Period Cramping Your Style?


I’d need extra hands to count how many times I’ve sat across my office from women and have them tell me they have debilitating cramps when their period arrives, so nonchalantly like it’s “normal”.  Well I have news for you, ladies.


Cramps accompanying your period may be common, but it’s NOT normal.


The intensity varies from woman to woman, some of you may not be able to get out of bed for 2-3 days while others are “luckily” able to get through your day with a few Tylenol.  I want to help you live pain-free – but first, why is this happening to you?


Period cramps can occur for a multitude of reasons. It’s simple to brush them off as something that comes with having a uterus, but cramps are a clue that perhaps your reproductive system isn’t functioning optimally.


This is where your ND comes in as your trusted health detective.


Painful periods, or in the medical world, dysmenorrhea, can be either primary or secondary – meaning the pain is due to a physical abnormality or it isn’t. In secondary dysmenorrhea, cramping is likely due to things like endometriosis, fibroids, adhesions, cervical stenosis, pelvic inflammatory disease, or cysts. Treatment here should first and foremost focused on treating the underlying condition causing the pain. For primary dysmenorrhea, getting to the root cause may be a bit trickier as this is likely not due to one of the existing physical conditions listed above.


Women between the age of 20-24 tend to suffer the most, with a decrease in severity and duration of cramping as we age. Smokers and those who are overweight tend to have cramps that last longer than 1-2 days. Women who started menstruating earlier, have heavier flow, and have never had children also tend to have longer, more painful periods.


After all physical causes are ruled out, primary dysmenorrhea may be due to a variety of causes. Including hormonal imbalances, poor blood flow to the uterus, and increased prostaglandin production – a naturally occurring compound within the body triggering uterine contractions. We all produce prostaglandins naturally, and need to do so in order to shed our uterine lining each month. However, women who suffer from dysmenorrhea have been found to have an overproduction of prostaglandins in the uterus during menstruation leading to increased severity and frequency of cramping.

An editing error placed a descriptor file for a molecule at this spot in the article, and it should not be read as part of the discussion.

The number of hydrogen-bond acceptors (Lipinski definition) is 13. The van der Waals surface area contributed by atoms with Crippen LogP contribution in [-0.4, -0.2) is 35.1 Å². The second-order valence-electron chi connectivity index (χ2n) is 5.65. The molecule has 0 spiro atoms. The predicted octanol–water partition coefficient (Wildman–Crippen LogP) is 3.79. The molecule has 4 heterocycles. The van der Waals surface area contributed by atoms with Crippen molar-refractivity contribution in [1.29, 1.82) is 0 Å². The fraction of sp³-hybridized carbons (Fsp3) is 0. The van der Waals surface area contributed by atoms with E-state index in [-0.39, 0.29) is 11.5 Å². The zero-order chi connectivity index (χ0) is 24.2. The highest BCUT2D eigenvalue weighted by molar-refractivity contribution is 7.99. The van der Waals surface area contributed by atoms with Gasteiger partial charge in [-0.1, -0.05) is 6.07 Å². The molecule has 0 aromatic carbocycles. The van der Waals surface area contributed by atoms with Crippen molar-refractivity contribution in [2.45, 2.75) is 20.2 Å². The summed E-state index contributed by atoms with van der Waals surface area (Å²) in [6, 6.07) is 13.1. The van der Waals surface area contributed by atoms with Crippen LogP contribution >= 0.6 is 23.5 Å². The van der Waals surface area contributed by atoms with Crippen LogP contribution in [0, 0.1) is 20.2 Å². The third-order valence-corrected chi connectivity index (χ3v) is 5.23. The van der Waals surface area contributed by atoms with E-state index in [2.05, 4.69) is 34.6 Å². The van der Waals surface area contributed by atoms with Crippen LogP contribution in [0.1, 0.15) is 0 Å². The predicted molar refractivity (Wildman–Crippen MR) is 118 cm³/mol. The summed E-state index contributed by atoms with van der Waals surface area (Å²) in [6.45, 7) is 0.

So, what are we going to do about it?


First and foremost, we need to find out why this is happening. Identifying possible aggravating factors in your diet, lifestyle, or emotional state is important.


Many women with food sensitivities also experience painful periods due to an increase in prostaglandin production and body-wide inflammation from a not-so-happy gut. Finding these food triggers and healing the gut can make profound changes to your cycle. If you are also experiencing various gastrointestinal complaints such as bloating, heartburn, diarrhea, or constipation then food sensitivity testing may be warranted. Removing sensitivities and addressing gut health will also have positive impacts on your mood, skin, and hormones.


Quick Tip: avoid processed and packaged foods as much as possible to reduce your intake of saturated fats and refined sugar – two common culprits of inflammation.


Poor posture is often overlooked when it comes to cramps. If your low back is hunched and your muscles are tight, all those vital nerves and blood vessels keeping your uterus healthy are being pinched and squeezed. By opening up your low back with gentle strengthening and stretching exercises, and focusing on good ergonomics throughout the day, you can improve the blood flow to your uterus and decrease the duration and severity of cramps.


Quick Tip: Have a desk job? Make sure you are standing and stretching for 2-3 minutes every half hour. If your work will allow you to request a standing desk – even better! When you’re at home, invest in a stability ball to promote proper posture instead of slouching on your couch.


Stress - enough said. We are currently living in an age where being constantly ON seems necessary, and maybe even cool? I’m the first to admit that I have a hard time turning off, but self care and stress reduction are a huge part of my practice because of ALL the therapies we have to offer – teaching burnt-out women the importance of taking care of themselves is my passion. Stress can increase prostaglandin production, cause or worsen muscle tension, and contribute to that body-wide inflammation we discussed earlier. Not to mention, when we are stressed we typically begin putting our health on the back burner, which will likely worsen your cramps that cycle.


Quick Tip: Reducing your stress is easier said than done. So start by taking 5 minutes to brainstorm what it is that brings you the most joy. Perhaps it’s something that you haven’t done in a while because you’re too “busy” – like drawing, gardening, doing yoga, cooking, reading, etc. Now… do it. Pencil it in for 10-15 minutes day if you have to until taking that time for yourself becomes habit.


Start making these healthy changes and I can promise you will see results. While working through diet and lifestyle, acute relief can be found with supplementation and herbs.


Are you ready to live cramp-free? I’d love to meet you at Natural Choice Medical Clinic in Guelph. Call 519-265-8035 or go online at to book an appointment.


In love and health,

Dr. Kelsey Duncan, Naturopathic Doctor

Dr. Duncan is a Naturopathic Doctor passionate about balancing women's hormones, optimzing thyroid health, and helping women get pregnant naturally. You can find her at Natural Choice Medical Clinic evenings and weekends. Call 519-265-8035 or click here to book your appointment.



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